1584563912493.png
 

deirdre

Moderator
Staff member
It was 4 days ago. The x-axis is just cropped to zoom in on the other countries that lag Italy. It doesn't show the latest date from Italy.
I was being sarcastic sorry. looking at her twitter bio there, I got a bit upset that she would do a "16 days" type thing because even though she is just a citizen researcher, she should know better.

maybe if you want to compare California (40 million) pop to Italy(60 million). but even then, CA is more spread out then Italy. so we'd need to look at population density of individual areas..since pop density would contribute to the spread. and then of course testing is a factor as well.

Basically i'm saying, don't believe for a second it will take the US 16 days to catch up to Italy if people don't buckle down with the social distancing.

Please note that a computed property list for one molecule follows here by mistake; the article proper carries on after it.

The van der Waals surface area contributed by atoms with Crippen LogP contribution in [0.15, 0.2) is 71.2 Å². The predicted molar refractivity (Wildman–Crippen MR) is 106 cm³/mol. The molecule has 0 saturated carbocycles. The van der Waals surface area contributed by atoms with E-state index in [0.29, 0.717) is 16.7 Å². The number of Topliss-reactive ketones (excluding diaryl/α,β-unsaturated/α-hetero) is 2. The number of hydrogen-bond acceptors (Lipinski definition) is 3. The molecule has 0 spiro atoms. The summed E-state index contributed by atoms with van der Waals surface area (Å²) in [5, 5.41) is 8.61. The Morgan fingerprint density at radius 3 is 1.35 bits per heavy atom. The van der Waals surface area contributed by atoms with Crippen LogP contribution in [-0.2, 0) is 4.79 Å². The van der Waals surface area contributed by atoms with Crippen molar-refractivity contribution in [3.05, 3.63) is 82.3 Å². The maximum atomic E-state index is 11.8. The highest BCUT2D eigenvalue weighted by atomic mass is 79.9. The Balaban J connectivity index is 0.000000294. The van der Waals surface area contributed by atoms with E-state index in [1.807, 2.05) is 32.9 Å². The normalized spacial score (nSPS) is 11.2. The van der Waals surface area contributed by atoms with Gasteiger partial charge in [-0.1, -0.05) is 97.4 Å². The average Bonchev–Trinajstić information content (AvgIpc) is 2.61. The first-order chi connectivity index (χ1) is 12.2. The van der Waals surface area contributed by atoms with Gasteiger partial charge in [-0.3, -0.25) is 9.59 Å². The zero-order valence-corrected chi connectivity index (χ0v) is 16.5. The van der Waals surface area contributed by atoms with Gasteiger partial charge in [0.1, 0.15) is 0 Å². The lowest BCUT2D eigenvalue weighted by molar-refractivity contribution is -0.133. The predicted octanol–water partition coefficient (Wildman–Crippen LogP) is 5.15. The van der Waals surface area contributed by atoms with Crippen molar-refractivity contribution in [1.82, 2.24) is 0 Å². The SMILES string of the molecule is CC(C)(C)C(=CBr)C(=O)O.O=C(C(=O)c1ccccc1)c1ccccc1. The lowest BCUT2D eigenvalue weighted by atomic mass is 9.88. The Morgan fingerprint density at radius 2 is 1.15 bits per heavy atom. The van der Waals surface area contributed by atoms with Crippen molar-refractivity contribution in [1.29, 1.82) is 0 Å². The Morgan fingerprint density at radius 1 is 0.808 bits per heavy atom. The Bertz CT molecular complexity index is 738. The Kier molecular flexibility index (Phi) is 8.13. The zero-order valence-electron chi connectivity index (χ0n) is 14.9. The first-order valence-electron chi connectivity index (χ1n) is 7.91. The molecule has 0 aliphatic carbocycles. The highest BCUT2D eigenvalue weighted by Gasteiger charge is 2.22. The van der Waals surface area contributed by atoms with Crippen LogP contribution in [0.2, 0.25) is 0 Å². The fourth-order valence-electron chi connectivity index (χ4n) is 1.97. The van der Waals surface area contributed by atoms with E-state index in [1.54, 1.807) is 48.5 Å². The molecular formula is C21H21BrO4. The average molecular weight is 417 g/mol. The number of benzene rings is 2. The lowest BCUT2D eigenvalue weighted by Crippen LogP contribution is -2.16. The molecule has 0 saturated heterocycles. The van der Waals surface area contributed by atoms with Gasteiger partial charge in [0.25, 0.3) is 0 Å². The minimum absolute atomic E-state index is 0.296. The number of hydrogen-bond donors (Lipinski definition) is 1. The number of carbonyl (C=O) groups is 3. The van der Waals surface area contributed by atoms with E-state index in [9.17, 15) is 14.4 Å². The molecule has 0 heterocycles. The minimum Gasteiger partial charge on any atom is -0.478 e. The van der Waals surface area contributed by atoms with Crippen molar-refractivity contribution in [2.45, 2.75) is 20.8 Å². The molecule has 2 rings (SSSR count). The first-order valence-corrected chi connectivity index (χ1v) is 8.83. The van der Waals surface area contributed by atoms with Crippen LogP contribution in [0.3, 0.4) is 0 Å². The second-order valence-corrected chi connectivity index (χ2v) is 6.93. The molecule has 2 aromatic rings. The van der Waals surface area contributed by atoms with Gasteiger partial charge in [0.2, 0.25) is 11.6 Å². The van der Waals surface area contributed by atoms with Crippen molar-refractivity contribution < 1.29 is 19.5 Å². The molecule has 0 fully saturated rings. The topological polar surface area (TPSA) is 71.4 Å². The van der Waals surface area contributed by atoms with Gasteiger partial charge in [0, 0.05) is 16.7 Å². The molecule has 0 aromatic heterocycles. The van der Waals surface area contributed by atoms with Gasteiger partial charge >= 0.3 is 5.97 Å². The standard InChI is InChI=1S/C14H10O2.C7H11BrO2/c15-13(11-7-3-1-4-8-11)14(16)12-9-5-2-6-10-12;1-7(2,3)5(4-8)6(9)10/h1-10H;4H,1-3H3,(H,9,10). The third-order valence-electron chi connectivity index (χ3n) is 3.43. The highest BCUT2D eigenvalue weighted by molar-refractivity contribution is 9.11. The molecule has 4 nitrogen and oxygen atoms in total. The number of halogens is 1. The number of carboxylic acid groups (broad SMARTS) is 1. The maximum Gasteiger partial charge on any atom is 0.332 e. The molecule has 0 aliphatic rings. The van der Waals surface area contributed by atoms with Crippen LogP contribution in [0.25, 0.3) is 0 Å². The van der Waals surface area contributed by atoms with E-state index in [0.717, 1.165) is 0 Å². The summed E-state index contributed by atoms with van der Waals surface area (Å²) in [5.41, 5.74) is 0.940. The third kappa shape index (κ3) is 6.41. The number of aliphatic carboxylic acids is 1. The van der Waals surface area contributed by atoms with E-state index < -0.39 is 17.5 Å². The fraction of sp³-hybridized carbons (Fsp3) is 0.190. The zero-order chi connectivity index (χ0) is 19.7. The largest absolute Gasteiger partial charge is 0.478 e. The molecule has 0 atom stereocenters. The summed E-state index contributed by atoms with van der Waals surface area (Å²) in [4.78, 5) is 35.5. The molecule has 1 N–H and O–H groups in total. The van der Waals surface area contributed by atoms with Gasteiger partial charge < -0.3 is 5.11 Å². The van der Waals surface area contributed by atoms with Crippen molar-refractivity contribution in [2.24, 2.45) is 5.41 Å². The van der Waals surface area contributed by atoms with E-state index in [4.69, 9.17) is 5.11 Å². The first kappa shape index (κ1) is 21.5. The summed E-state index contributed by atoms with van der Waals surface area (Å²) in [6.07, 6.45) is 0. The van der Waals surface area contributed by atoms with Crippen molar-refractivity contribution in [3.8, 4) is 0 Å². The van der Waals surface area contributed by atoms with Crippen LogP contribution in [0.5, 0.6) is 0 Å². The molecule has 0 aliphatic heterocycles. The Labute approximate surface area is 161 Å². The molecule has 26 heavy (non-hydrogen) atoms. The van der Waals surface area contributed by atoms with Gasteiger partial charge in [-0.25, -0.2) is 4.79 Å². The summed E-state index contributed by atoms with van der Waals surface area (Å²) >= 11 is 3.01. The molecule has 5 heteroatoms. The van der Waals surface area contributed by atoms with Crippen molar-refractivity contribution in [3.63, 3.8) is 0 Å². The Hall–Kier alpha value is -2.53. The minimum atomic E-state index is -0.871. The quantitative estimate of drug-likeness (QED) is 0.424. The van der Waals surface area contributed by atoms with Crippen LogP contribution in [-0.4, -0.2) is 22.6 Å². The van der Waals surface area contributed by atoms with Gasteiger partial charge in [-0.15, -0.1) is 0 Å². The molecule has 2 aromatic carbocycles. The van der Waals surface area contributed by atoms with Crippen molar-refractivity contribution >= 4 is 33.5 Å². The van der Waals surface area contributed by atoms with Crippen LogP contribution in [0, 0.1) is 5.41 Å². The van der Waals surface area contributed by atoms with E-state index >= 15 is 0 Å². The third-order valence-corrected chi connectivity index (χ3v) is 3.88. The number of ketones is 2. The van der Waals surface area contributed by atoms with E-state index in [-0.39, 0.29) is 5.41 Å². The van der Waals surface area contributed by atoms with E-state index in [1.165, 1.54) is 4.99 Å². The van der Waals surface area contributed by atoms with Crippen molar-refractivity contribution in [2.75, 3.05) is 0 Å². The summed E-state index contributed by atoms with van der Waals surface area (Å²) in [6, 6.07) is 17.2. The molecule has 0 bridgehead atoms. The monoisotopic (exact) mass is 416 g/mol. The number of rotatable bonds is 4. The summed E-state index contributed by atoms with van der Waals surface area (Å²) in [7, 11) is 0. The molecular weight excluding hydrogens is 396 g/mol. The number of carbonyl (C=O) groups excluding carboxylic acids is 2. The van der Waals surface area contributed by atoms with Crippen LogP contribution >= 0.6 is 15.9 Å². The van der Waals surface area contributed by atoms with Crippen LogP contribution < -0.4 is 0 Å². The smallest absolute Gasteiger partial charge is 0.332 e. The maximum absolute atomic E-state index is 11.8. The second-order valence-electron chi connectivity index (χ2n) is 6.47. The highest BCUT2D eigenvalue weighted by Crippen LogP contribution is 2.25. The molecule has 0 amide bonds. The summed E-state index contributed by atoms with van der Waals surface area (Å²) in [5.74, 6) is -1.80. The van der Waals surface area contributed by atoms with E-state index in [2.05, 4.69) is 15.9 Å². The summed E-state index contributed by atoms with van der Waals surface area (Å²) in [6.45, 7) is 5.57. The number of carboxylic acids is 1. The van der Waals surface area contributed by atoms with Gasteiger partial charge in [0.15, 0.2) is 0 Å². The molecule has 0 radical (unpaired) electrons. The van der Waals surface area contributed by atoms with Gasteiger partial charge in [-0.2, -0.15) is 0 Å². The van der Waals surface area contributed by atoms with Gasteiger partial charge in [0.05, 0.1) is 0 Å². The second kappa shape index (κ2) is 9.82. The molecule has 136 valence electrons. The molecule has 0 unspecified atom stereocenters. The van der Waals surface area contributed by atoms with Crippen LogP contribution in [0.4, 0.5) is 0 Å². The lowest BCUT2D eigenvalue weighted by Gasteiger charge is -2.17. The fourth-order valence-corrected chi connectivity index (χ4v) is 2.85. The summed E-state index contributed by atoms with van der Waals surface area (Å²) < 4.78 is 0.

Mick West

Administrator
Staff member
Now up to 2502 deaths, up another 345. A slight indication that the death rate might be reducing.
Unfortunately not. The death toll in Italy is up to 2,978 today, +475 in the last 24 hours, 319 of those being in the Lombardy region. They have been on lockdown for two weeks.
https://www.bbc.com/news/world-europe-51952712
 

Agent K

Active Member
I was being sarcastic sorry. looking at her twitter bio there, I got a bit upset that she would do a "16 days" type thing because even though she is just a citizen researcher, she should know better.

maybe if you want to compare California (40 million) pop to Italy(60 million). but even then, CA is more spread out then Italy. so we'd need to look at population density of individual areas..since pop density would contribute to the spread. and then of course testing is a factor as well.